I just returned from spending a few days listening and learning as I led a district through a comprehensive technology assessment. As part of the assessment, I facilitated several focus groups with teachers and administrators. In one of the focus groups two student teachers sat in with their supervising teachers. The teachers, in general, were frustrated with the lack of professional development available to them, as well as the lack of access to technology and timely tech support.
These veteran HS teachers were upset and talked passionately about how their students were being short changed because there wasn’t much technology available to them.
One pointed to the student teachers and said, “These young folks coming from college have been using technology as part of their learning all through their education. Our kids are going to be behind the eight ball when they get to college.”
Both student teachers smiled and nodded agreement.
I asked these unbelievably young looking student teachers how they used technology in their learning and they both had the same response…they used a Blackboard like system to access their assignments and course resources. They also used the system to submit homework and assignments. Occasionally; but rarely, they used the system to participate in a topic-based discussion forum.
I pressed a little further… did they have any courses that showed them how to use technology to teach their subject matter? Neither of them had had any course or training on using the technology with students. In fact, both were pretty much schooled in large lecture halls.
I have two daughters in college and this pretty much confirmed what they have been relaying to me about how they are being taught.
And therein lies the problem. Even the youngest teachers coming to our classrooms are unprepared to use technology in their teaching! They come straight out of the mold that produced the last generation of teachers.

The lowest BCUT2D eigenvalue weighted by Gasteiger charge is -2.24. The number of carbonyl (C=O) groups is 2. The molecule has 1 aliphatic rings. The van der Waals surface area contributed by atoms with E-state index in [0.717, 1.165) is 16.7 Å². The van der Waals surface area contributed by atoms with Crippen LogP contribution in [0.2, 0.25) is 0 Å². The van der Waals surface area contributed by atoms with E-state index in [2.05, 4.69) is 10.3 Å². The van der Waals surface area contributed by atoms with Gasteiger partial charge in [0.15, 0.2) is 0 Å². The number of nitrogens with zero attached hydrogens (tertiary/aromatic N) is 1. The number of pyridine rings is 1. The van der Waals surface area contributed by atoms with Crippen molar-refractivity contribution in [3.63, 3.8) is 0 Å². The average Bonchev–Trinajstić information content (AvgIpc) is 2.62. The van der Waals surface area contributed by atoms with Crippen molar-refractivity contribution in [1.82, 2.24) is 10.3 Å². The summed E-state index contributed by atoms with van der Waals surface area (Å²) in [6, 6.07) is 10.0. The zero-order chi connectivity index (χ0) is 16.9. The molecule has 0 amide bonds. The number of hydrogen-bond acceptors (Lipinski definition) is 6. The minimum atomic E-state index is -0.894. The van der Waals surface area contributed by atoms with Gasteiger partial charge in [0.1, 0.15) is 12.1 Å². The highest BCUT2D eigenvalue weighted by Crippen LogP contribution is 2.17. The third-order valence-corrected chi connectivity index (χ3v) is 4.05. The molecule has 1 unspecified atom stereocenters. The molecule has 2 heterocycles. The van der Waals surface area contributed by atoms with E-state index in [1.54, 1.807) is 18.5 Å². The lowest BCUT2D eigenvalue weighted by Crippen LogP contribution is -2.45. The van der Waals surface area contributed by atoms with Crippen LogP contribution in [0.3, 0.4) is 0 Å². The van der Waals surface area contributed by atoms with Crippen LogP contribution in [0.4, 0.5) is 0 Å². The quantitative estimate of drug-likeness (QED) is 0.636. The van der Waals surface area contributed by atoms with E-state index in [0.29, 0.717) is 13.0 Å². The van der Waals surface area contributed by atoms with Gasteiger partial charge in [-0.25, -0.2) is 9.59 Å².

In their defense, chances are they are less anxious about technology than their veteran counterparts. They may have more experience with Facebook and/or MySpace. They may IM with their eyes closed, and as these two student teachers mentioned; they may have some college experience with BlackBoard type classroom management tools.
That said, these student teachers (both from different colleges BTW), were not prepared to use technology in the process of teaching and learning. I have a feeling that they are not unique.
If this is so, then it is we who are left to do the expensive and time consuming “on the job” training…
Are these student teachers, taught in mostly traditional K-12 classrooms and then graduated to college lecture halls, part of the new wave of tech savvy educators that we hope will transform our schools?
Will they, and the many thousands of new teachers around the country, be any more receptive to employing new teaching pedagogies and teaching styles? Teaching styles that they may have never experienced as they moved through their k-16 education as students?
Are we holding out false hopes?